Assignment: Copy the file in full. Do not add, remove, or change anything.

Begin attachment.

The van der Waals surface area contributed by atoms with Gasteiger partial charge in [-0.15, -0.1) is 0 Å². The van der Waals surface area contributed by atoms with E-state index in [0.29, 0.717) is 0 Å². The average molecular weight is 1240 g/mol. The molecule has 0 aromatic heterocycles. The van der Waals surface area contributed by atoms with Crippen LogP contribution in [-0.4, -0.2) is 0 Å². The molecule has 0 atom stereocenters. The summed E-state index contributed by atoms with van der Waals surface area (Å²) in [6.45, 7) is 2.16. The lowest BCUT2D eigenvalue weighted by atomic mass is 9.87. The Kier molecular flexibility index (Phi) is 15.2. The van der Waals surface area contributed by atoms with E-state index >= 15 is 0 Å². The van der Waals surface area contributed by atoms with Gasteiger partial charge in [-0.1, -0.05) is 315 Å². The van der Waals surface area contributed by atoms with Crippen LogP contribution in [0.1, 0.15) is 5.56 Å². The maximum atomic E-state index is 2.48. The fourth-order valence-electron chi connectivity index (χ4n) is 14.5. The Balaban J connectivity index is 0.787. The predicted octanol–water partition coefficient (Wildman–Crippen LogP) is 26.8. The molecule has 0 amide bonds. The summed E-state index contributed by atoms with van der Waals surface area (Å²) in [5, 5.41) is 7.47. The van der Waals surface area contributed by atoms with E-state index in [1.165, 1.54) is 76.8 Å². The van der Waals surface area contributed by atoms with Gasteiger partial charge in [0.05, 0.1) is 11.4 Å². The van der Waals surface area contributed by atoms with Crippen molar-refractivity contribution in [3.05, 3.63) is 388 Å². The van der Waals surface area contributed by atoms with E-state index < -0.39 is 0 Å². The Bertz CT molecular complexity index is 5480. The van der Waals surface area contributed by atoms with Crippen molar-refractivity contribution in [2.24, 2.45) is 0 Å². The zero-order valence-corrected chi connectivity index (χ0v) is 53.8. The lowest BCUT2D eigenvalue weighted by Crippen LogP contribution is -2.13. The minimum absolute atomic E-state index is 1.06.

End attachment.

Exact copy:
The van der Waals surface area contributed by atoms with Gasteiger partial charge in [-0.15, -0.1) is 0 Å². The van der Waals surface area contributed by atoms with E-state index in [0.29, 0.717) is 0 Å². The average molecular weight is 1240 g/mol. The molecule has 0 aromatic heterocycles. The van der Waals surface area contributed by atoms with Crippen LogP contribution in [-0.4, -0.2) is 0 Å². The molecule has 0 atom stereocenters. The summed E-state index contributed by atoms with van der Waals surface area (Å²) in [6.45, 7) is 2.16. The lowest BCUT2D eigenvalue weighted by atomic mass is 9.87. The Kier molecular flexibility index (Phi) is 15.2. The van der Waals surface area contributed by atoms with E-state index >= 15 is 0 Å². The van der Waals surface area contributed by atoms with Gasteiger partial charge in [-0.1, -0.05) is 315 Å². The van der Waals surface area contributed by atoms with Crippen LogP contribution in [0.1, 0.15) is 5.56 Å². The maximum atomic E-state index is 2.48. The fourth-order valence-electron chi connectivity index (χ4n) is 14.5. The Balaban J connectivity index is 0.787. The predicted octanol–water partition coefficient (Wildman–Crippen LogP) is 26.8. The molecule has 0 amide bonds. The summed E-state index contributed by atoms with van der Waals surface area (Å²) in [5, 5.41) is 7.47. The van der Waals surface area contributed by atoms with E-state index in [1.165, 1.54) is 76.8 Å². The van der Waals surface area contributed by atoms with Gasteiger partial charge in [0.05, 0.1) is 11.4 Å². The van der Waals surface area contributed by atoms with Crippen molar-refractivity contribution in [3.05, 3.63) is 388 Å². The van der Waals surface area contributed by atoms with E-state index < -0.39 is 0 Å². The Bertz CT molecular complexity index is 5480. The van der Waals surface area contributed by atoms with Crippen molar-refractivity contribution in [2.24, 2.45) is 0 Å². The zero-order valence-corrected chi connectivity index (χ0v) is 53.8. The lowest BCUT2D eigenvalue weighted by Crippen LogP contribution is -2.13. The minimum absolute atomic E-state index is 1.06.